True integrity requires learning to be yourself – the same self – at all times and with all people. We’ve all seen the people who shift and change like a chameleon to be the person they consider fitting for every occasion. The suave and entertaining person who is life of the party who then goes home to yell at a spouse. The boss who shines like a star from the podium and after the program is over shouts abuse at his staff. The person who feigns religious piety or political conservatism in front of the parent or boss and then becomes a different person entirely for the rest of the week. Great communication requires that you
“lose the attitudes” you put on like a coat from your closet and learn to exist as the same authentic and integrated person in the presence of everyone else in your life. Who is that person? If you aren’t sure or the question is suddenly giving you pause, you have work to do.
Help is only “help” in the eye of the receiver. People can become really upset if the “help” you provide isn’t helpful for them. As you provide something others didn’t really want or weren’t expecting, they become annoyed and you begin to consider them ungrateful. As a boss, the help you are needing should take the form of a job description (the clearer the better). As a manager or team member, asking the deeper questions such as, “Of everything on your plate, if you were to receive help, what would be most beneficial?” or “What kinds of feedback or additional information would be most useful to you?” These small steps can save untold anxiety while also respecting and empowering the people you serve. It is also interesting to note that research shows millennial employees are especially poised to thrive on help—not on getting help, but on giving it. The opportunity to serve others in a way they consider meaningful can be extremely motivational and rewarding for them. (Pamela notes that this principle is highly true when working with children as well.)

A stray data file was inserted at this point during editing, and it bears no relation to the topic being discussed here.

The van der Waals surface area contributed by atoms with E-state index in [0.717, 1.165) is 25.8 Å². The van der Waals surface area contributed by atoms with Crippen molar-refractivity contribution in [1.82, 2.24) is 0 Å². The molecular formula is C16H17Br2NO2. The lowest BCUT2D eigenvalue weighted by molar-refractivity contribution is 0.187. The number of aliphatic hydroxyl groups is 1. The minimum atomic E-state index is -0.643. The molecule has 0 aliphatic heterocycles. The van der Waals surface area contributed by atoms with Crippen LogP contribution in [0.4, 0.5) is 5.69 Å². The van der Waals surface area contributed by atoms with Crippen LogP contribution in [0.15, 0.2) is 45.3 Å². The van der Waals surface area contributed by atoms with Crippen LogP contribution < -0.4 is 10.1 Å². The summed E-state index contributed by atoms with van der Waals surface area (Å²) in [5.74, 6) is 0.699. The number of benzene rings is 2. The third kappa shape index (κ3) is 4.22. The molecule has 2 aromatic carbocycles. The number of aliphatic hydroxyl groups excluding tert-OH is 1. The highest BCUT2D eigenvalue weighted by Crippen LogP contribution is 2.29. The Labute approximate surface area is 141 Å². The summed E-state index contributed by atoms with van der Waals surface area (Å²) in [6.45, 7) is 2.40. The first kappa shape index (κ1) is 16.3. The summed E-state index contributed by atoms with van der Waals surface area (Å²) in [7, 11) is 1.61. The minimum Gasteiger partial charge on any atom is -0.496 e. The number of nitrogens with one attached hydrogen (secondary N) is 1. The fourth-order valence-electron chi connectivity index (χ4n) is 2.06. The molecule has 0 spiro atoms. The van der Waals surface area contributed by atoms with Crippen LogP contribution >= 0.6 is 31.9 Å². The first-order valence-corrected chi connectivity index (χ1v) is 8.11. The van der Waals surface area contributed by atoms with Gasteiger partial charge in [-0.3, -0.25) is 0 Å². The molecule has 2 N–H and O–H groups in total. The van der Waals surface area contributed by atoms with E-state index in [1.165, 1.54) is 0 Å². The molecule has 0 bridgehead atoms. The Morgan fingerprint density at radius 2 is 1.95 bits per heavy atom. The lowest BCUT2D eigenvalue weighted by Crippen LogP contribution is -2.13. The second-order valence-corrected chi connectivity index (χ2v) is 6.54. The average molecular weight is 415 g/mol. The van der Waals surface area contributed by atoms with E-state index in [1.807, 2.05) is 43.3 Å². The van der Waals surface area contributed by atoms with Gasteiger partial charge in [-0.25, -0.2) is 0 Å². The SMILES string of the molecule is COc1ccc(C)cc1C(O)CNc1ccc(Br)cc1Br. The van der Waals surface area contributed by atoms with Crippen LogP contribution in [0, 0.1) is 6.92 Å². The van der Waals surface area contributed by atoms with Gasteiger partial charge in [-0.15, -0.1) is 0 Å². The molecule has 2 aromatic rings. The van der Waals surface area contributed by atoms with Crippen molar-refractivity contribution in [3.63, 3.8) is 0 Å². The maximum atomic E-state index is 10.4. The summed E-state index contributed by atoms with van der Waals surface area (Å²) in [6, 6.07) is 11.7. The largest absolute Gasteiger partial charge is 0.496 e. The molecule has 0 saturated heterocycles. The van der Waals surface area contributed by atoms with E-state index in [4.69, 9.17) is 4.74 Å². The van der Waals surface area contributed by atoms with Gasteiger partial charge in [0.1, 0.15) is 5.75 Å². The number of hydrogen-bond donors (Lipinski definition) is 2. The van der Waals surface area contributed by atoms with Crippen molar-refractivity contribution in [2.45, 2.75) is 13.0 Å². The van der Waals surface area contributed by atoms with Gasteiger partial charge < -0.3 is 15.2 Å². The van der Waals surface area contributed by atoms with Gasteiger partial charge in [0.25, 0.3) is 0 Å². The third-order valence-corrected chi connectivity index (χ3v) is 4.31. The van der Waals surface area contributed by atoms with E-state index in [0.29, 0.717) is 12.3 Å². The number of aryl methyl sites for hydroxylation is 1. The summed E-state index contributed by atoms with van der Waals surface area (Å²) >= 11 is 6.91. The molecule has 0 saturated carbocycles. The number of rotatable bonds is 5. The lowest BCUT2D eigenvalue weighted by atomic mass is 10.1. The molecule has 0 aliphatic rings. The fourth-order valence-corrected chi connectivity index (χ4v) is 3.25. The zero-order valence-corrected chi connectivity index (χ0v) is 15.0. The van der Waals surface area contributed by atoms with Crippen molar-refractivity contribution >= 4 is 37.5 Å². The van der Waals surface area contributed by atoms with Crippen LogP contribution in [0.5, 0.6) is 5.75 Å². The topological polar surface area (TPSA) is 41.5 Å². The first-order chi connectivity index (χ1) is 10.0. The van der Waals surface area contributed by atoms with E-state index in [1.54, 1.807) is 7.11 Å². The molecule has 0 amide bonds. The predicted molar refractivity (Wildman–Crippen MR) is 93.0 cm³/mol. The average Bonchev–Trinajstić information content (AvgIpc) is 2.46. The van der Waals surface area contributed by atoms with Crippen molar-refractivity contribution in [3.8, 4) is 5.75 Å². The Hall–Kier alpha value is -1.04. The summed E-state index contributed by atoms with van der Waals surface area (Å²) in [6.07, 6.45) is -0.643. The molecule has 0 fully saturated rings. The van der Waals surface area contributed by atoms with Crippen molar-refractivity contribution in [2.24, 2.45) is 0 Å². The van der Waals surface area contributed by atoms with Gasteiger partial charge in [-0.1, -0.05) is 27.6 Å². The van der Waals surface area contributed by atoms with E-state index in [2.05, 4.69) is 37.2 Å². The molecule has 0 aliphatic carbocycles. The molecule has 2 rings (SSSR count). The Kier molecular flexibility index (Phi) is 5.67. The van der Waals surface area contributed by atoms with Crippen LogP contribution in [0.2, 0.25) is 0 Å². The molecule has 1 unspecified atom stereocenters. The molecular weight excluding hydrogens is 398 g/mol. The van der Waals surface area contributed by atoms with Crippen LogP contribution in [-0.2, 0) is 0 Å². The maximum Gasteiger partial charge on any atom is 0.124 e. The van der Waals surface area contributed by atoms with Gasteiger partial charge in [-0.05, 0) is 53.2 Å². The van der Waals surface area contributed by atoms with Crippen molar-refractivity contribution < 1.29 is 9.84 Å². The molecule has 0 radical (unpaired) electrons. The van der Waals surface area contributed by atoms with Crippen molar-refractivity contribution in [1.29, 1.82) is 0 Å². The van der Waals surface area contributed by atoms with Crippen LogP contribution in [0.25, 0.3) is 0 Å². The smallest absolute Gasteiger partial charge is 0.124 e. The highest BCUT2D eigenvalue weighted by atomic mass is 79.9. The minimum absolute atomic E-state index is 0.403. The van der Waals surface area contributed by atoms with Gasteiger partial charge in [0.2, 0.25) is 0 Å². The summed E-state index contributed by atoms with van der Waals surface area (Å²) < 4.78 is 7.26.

Be aware of your emotional level before you respond. Beyond words, we live in a continuum of attitudes and emotions. At any instant our emotional state can range from zero (complete apathy) to ten (flaming rage). We are at our cognitive best when we are operating at or near the center of the emotional spectrum. Before making a major choice, and especially before responding in a difficult situation, it is vital to step back and take your emotional pulse. Especially when you are angry, ask yourself “What is it I want to happen? Is what I’m about to say or do the best way to achieve that result?” As Pamela will say, “Words have power. You can’t take them back. Use them with care.” Of all the “Pam Lessons” that have stayed with me, this single principle has changed outcomes within my business again and again. Always sleep on a hard decision or discussion before acting. Avoid the temptation to react to a volatile situation with ill chosen words. This advice applies to “bragging” as well—when a former business competitor bragged about a contract before the deal was actually won, it reminded me to reach back out to the former account. The result: it was my team who won the sizeable deal. In another company a highly accomplished sales VP, after drinking too much on the eve of a major company conference, bragged that his company and CEO were inferior but were leading the market anyway due entirely to his brilliant performance in sales. The next morning, he was relieved of his job. It is also interesting in business (and personal) situations to observe that the greatest power in the room is often held by the individuals who aren’t speaking–the strongest people in the room are often the ones who have sufficient confidence and emotional restraint to keep their mouths closed.